Croatia's Yacht Week is currently underway, so if you're wondering why your city's streets seem a little less festive, you have the answer. Although The Yacht Week has started to spread across to other countries, Croatia still maintains its dominance, boasting the longest season at 12 weeks.
From June 7 to August 30 this year (yes you can still get onboard for 2014), hundreds of Yachties will take to the ocean around Croatia's southern end to experience this unique form of sightseeing and partying. To put the week in perspective, it's essentially a fancier Contiki Tour on water, as every day and night you're taken to a new destination that brings exciting attractions and bundles of fun.
During the day, you can kick back on your yacht or learn the technique of sailing, while being surrounded by picturesque nature and 49 other sea vessels carrying like-minded travellers. When the sun drops below the ocean, the parties begin, carrying on until the early hours of morning.
There's a lot worth remembering on The Yacht Week. Here are some of our highlights:
Split is the start and end point of The Yacht Week. As the second largest city in Croatia, it's easy to find a range of affordable flights to Split. If you're in town a few days early or want to hang out after your week at sea, there are plenty of quality attractions to keep you occupied.
As monuments go, the Diocletian's Palace is Split's number one, featuring 4th-Century Roman architecture and vibrant decorations. For a detailed look at Croatia's past, visit The Museum of Croatian Archaeological Monuments, which houses a vast collection of artefacts from important periods in Croatian history.
Split also has numerous nightlife venues that offer much more than just an appetiser to The Yacht Week. Once you're ready to board your vessel, head down to the marinas, where a week-long adventure of sightseeing, sailing, frivolous activities and socialising awaits.
There are two sides to Vis Island: a relaxed north-eastern town called Vis and an endless party at Komiza on the west. Having only been used as a tourist destination since around 1994, Vis still maintains its historical appeal, boasting various military objects, palaces, century-old churches and the early-19th-Century Fort George, where your evening festivities are held. Vis is also home to a variety of restaurants and bars, many of which have stunning views over the port where the yachts dock.
When you head over to Komiza, don't be fooled by the sleepy nature of this small fishing village with its beachfront restaurants, unique stores selling artisan goods and quintessentially Croatian cafes. At night, Komiza is the stage for one of The Yacht Week's biggest parties, held at an open-air club located right on the beach.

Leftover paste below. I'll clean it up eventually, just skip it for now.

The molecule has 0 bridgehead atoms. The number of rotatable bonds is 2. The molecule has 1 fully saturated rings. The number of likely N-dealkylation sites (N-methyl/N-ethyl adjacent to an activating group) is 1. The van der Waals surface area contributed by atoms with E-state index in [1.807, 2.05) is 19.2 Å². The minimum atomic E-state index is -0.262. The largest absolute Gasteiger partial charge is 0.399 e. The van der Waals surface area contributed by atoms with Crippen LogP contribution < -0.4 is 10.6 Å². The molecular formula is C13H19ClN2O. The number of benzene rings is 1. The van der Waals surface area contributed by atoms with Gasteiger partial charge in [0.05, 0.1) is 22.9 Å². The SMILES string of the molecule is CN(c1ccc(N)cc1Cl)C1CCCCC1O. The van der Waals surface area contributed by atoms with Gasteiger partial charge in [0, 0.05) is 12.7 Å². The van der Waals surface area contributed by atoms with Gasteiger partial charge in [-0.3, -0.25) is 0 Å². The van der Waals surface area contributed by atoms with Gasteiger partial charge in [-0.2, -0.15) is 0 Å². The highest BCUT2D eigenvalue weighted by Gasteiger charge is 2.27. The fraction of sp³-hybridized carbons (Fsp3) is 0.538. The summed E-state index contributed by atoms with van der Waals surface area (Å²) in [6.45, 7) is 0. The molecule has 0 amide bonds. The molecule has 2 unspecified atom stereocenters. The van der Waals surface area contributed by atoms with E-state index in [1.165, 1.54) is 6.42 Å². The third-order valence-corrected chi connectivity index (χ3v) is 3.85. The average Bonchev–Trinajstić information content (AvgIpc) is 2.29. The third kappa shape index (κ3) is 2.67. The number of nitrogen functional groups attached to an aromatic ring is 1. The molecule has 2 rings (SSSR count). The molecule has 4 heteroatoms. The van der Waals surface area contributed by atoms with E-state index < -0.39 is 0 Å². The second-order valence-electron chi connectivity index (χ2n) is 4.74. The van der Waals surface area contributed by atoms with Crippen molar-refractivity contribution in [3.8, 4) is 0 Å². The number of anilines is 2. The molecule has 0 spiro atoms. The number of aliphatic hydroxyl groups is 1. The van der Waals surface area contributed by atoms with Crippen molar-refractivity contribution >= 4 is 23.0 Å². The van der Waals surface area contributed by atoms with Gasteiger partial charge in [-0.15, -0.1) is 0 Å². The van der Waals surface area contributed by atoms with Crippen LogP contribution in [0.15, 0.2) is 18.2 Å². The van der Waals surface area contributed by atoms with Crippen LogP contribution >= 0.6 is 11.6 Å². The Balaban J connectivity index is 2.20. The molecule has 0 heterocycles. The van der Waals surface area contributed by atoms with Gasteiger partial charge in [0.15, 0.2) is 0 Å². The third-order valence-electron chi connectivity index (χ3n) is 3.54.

The town of Hvar on Hvar Island is one of the most recognisable destinations during The Yacht Week. It's widely known for its amalgamation of ancient architecture with modern nightlife. While a lot of stops possess a stronger party appeal thanks to the The Yacht Week organisers, Hvar doesn't need any help in showing you a good time.
Behind the bars on the beachfront, you can find an assortment of memorable sights including the 16th-Century Fortica Spanjola, which is a great place to learn about Hvar's history and to capture panoramic views of the town and coast.
The festivities at Hvar begin on the yachts, before spilling out onto the beachfront where you and hundreds of your fellow Yachties can take advantage of live music, festival goodies and classic Mediterranean scenery. Duck into some of the bars to experience Hvar nightlife, which starts early and finishes after sunrise.
Croatia's serene coastline
Over the course of the week that you're at sea, your yacht is routinely dropping anchor at Croatia's picture-perfect bays. Scedro is one of the more secluded spots, located a short distance from Hvar. Once the boats are anchored, you're able to float around on the calm water in inflatable tubes while socialising over a few casual drinks.
Another bay you'll become well aquainted with is Plamizana, which is close enough for you to reach Hvar if you want a better look at the town's sights, but far enough away for a feeling of natural serenity. Unlike the organised on-shore parties, nights spent in Croatia's bays are far more spontaneous, allowing you to choose how big you want your social gathering to be.